State adopts rule to speed up lopsided games in second half
West Liberty-Salem’s Taylor Cordell runs against Southeastern in Week 10 of the 2013 season, a game in which the Tigers won 55- 7. The Ohio High School Athletic Association has adopted a new rule to speed up games in the second half when a team is ahead by 30 or more points. (EXAMINER FILE PHOTO)
COLUMBUS (AP) — The Ohio High School Athletic Association has adopted a football point-differential rule for this fall that will provide for a running clock in most instances after a team takes a 30-point lead in the second half.
The sanctioning body added the rule, intended to speed up lopsided games and already used by many other states, after consultation with the state’s football coaches association.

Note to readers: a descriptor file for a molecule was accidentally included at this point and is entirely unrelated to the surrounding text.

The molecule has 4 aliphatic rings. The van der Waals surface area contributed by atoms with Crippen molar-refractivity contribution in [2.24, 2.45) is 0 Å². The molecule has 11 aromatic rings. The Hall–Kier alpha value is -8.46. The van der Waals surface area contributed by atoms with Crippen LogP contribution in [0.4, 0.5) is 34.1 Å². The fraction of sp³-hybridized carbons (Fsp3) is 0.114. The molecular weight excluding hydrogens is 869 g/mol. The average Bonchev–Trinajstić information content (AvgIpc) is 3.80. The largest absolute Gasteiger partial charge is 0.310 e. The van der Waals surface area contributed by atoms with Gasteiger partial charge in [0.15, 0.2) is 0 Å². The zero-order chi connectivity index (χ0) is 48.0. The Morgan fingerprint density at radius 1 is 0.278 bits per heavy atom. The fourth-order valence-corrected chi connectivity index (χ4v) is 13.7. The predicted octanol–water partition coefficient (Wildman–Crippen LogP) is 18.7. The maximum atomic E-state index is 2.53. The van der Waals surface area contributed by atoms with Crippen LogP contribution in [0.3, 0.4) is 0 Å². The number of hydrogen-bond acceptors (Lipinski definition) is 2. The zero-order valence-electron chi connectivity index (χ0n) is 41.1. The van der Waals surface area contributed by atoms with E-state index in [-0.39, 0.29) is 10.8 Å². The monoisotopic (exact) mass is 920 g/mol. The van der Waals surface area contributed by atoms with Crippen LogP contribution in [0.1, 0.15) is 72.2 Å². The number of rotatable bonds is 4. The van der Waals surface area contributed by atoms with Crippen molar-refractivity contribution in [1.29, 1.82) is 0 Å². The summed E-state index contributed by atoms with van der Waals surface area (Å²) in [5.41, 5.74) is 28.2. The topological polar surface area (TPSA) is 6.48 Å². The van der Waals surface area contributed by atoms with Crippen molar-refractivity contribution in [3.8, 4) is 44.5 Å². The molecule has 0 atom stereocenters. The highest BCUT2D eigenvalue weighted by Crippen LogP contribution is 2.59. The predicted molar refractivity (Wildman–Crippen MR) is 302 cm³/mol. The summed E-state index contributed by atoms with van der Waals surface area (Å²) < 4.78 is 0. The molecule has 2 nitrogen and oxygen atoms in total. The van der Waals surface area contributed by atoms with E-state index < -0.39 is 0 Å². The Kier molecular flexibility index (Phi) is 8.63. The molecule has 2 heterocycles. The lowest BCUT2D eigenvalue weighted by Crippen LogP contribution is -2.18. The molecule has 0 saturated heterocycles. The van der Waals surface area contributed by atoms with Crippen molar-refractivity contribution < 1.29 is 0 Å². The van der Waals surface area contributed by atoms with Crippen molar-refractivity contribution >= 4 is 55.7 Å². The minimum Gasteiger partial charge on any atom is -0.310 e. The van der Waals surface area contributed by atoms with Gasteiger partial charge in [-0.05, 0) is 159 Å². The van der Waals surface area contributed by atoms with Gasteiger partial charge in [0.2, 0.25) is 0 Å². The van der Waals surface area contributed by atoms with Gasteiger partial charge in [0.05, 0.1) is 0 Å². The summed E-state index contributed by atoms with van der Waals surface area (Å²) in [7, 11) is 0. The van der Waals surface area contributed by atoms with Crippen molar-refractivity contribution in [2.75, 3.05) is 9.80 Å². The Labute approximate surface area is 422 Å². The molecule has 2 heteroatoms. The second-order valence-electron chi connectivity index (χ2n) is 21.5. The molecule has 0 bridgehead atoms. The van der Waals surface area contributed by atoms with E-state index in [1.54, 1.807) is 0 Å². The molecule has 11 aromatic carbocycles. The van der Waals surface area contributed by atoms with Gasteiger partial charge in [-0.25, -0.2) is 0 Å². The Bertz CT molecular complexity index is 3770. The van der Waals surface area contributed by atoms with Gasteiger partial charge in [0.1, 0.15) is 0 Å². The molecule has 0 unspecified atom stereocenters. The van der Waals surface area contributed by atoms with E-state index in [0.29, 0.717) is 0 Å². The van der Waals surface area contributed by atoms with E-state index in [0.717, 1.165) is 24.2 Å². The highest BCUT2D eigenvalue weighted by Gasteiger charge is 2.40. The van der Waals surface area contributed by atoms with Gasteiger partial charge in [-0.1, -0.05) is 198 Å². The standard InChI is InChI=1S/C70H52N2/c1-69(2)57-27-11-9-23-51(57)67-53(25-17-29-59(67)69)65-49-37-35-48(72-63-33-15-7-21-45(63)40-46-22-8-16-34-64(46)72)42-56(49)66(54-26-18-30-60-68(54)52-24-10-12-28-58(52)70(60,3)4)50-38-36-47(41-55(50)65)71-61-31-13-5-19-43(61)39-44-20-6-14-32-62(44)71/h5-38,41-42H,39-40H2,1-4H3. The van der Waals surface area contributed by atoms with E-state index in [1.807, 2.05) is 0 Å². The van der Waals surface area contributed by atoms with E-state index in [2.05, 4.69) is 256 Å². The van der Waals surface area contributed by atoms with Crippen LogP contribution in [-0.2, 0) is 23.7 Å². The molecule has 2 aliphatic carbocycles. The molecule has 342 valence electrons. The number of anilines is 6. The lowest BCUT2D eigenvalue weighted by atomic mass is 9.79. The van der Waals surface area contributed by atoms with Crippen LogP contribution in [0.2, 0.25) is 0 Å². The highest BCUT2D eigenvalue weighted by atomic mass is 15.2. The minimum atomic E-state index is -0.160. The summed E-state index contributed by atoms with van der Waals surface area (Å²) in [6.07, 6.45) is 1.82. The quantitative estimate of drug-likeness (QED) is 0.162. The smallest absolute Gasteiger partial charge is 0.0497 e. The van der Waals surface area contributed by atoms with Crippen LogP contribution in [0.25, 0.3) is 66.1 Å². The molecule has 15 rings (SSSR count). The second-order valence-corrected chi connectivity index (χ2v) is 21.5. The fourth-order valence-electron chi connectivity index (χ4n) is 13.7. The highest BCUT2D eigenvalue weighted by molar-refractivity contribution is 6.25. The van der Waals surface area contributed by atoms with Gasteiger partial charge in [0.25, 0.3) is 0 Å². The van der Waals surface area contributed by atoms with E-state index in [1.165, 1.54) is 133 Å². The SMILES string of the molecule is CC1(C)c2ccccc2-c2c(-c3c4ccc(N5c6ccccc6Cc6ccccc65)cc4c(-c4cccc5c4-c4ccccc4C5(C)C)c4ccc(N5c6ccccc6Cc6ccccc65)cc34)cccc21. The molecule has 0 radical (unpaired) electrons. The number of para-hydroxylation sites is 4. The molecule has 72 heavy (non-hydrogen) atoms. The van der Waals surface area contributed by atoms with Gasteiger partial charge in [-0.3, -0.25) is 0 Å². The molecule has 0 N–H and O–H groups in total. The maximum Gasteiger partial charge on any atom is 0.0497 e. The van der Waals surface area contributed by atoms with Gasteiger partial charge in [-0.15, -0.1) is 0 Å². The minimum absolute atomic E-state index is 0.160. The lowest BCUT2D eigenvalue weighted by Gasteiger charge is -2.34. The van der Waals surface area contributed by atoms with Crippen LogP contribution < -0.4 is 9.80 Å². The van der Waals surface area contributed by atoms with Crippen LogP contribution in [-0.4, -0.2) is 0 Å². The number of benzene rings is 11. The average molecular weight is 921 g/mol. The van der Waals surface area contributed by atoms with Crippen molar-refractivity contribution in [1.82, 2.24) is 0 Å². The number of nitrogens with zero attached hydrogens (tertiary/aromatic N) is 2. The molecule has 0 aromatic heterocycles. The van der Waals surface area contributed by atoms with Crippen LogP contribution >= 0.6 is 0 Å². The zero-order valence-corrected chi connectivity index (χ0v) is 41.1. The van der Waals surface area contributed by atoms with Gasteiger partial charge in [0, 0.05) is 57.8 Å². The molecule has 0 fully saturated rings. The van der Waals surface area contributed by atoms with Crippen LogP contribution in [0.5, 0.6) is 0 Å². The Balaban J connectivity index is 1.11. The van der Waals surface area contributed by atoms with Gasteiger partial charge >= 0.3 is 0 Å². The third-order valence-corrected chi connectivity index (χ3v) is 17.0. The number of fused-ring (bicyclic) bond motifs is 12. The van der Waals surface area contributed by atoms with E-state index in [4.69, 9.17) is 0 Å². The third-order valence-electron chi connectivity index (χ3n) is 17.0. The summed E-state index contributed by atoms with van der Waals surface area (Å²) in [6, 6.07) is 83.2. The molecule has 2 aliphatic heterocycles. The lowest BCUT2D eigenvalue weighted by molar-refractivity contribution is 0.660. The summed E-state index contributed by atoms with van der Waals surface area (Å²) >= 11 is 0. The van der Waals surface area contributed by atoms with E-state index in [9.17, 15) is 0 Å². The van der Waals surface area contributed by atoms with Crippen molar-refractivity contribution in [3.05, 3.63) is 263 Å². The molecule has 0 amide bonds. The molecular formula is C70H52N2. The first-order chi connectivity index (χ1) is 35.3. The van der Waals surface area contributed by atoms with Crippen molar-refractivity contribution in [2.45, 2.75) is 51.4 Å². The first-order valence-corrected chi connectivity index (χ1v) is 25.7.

After the lead reaches 30 points in the second half, the only times the game clock will stop will be for a team or official’s timeout, the end of a period and when there is a score. The clock will start again for the next play and will continue to run in all other situations.
If the lead drops below 30 points, the clock reverts to regular timing.
The OHSAA’s assistant commissioner in charge of officiating, Beau Rugg, said the rule was proposed out of concern for player safety.
“Lopsided games aren’t good for anybody,” Rugg said. “The risk of injury goes up, and it can be a tense situation for coaches and players. The length of games is also a topic of conversation at the national level. This is just the right thing to do.”
The opposing coaches still can reach agreement with the referee to shorten periods or even end the game should there be a shortage of players or any other emergency situation.
Other rules changes, which do not require voting by the member schools but only between the OHSAA and the respective coaches’ association, were also enacted. Softball and baseball teams are now permitted to play doubleheaders on school days.